People want to do this b/c these are considered the elite of the elite. It's tough to make it into the groups, they do really cool missions, etc.
     
  5. scoutpilot

    scoutpilot Member

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    And it's an incorrect moniker. Hence, the correction.
     
  6. 50stars

    50stars Member

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    Yeah, I think USASF has 4 phases of brutal training and what makes it special is the training itself, assessment and qualifications are very high.

    And what makes a lot of people wanting to be in the force? The name itself is cool, their missions, and knowing to be one of the Elites is what makes it special
     
  7. Eagle 1

    Eagle 1 Member

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    I find that this is the aspect that most people concentrate on, especially the types of missions. In my experience, most don't recognize the physical and mental requirements as quoted below, they just want to skip that part and be the awesome cool guys that movies and video games are made from.

    Having said that, those who do make it are the best of the best, and when I talk with people who say they want to go spec ops, I can usually tell if you have the heart and physical fortitude to push on and do it. Those who do eventually make it have my utmost respect.

    ========================================================================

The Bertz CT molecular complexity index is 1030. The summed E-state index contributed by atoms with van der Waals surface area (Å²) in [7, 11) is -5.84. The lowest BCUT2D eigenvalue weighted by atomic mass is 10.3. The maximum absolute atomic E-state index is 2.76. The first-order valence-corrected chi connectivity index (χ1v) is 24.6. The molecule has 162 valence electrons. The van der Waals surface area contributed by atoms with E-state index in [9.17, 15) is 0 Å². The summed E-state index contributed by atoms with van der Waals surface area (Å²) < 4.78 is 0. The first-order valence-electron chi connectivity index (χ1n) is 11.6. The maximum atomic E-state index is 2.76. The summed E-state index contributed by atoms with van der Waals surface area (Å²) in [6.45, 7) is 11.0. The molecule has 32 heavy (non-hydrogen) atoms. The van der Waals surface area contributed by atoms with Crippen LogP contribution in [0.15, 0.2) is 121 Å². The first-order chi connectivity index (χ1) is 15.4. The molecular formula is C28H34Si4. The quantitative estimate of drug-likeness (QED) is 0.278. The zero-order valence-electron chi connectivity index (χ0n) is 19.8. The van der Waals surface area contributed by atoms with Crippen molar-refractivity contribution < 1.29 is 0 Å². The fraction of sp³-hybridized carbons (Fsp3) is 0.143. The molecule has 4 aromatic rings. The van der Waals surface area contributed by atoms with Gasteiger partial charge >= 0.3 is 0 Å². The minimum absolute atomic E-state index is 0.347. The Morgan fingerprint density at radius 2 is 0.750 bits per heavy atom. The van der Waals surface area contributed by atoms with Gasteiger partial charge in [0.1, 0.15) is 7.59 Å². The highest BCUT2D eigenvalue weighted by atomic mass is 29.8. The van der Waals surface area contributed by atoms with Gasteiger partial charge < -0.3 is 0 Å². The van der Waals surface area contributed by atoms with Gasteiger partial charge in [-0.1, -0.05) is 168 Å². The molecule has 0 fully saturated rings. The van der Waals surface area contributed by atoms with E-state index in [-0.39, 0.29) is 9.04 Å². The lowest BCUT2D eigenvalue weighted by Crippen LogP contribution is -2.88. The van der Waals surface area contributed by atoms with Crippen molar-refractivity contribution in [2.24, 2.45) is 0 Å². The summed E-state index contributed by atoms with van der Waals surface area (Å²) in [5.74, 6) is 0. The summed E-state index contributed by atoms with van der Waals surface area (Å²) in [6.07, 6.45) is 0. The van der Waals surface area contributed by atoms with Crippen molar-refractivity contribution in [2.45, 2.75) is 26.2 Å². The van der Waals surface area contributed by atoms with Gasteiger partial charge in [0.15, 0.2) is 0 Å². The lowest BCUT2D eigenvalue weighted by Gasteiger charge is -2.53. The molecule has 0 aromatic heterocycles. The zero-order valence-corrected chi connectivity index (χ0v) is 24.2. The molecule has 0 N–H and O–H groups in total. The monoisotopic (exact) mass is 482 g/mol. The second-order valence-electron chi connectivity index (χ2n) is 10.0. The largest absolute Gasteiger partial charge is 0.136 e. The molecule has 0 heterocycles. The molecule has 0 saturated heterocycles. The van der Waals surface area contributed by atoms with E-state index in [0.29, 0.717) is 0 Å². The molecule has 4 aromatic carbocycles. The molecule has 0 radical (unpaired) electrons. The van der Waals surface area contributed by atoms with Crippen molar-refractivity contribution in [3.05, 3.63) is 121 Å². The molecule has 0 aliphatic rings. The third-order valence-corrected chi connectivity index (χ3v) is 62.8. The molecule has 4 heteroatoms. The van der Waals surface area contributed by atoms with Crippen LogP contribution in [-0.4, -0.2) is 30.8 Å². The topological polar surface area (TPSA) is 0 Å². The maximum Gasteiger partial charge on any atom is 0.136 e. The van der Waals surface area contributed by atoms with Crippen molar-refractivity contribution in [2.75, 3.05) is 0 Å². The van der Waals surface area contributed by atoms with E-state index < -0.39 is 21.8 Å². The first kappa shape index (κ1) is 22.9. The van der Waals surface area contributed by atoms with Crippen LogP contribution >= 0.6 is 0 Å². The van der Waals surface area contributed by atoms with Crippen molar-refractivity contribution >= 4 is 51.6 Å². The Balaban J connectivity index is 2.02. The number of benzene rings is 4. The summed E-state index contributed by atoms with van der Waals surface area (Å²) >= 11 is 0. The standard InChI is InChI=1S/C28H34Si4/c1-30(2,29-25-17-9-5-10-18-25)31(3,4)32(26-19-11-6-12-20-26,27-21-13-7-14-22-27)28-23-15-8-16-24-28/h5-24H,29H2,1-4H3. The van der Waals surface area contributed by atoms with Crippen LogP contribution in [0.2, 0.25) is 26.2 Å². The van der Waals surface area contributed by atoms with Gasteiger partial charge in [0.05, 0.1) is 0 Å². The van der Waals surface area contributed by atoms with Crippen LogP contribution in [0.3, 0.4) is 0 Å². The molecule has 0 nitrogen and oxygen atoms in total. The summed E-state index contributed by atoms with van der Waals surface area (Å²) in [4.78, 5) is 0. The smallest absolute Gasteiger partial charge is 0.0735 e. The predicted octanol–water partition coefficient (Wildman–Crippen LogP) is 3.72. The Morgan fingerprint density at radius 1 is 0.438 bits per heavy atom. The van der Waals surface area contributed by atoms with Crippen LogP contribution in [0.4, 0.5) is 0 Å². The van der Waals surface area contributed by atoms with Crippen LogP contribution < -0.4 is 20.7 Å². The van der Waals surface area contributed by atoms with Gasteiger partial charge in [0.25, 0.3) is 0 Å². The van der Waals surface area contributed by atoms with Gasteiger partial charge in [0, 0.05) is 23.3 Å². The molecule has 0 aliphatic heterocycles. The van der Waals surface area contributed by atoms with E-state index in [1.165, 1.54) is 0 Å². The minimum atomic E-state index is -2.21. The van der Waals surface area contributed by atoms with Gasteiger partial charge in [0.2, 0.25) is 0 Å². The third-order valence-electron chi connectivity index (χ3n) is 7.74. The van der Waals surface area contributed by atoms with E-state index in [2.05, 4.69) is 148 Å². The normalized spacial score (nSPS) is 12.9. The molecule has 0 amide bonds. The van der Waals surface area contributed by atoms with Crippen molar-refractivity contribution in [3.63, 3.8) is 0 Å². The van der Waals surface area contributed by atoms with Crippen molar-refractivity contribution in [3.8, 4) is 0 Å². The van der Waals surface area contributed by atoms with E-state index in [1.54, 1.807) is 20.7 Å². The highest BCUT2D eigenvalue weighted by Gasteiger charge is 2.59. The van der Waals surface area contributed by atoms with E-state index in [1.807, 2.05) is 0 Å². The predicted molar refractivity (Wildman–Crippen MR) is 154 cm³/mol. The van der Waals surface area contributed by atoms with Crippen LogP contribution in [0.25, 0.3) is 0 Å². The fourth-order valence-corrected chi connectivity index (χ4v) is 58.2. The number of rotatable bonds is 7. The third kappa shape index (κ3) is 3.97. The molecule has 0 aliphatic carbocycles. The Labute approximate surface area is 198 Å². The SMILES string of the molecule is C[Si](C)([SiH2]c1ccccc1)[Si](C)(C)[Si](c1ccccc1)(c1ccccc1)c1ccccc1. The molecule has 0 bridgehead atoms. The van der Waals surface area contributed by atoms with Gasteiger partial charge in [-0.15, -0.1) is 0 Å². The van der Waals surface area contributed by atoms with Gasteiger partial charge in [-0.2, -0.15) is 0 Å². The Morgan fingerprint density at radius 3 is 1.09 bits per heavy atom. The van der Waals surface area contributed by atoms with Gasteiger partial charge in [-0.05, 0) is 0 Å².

Agreed. Personally I'd like to be a CRO or STO because of the types of missions they do, but recognize that the demanding lifestyle as a whole just isn't for me. On the other hand, because I still want to be a part of the mission and believe my skill set is better suited as a pilot, I am aiming to be a Pavehawk pilot for CSAR, and still work beside those same guys.

    For me I find that a lot of people aren't suited for the on the ground, kicking down doors, blowing things up part of spec ops, but can still contribute in roles that directly support them. In my opinion I think those kinds of alternatives are what most interested in the field should concentrate on.
     
  8. raimius

    raimius USAFA Alumnus

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    :biggrin:

    Sounds like SUPT-H at Ft. Rucker may be in your future.
    [​IMG]
     
  9. scoutpilot

    scoutpilot Member

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    Look at that old toy helicopter! :wink:
     
  10. raimius

    raimius USAFA Alumnus

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    Old, but rebuilt...
    New engine, rotor system, nose, tail, glass panel, etc...
    What's not to like? :smile: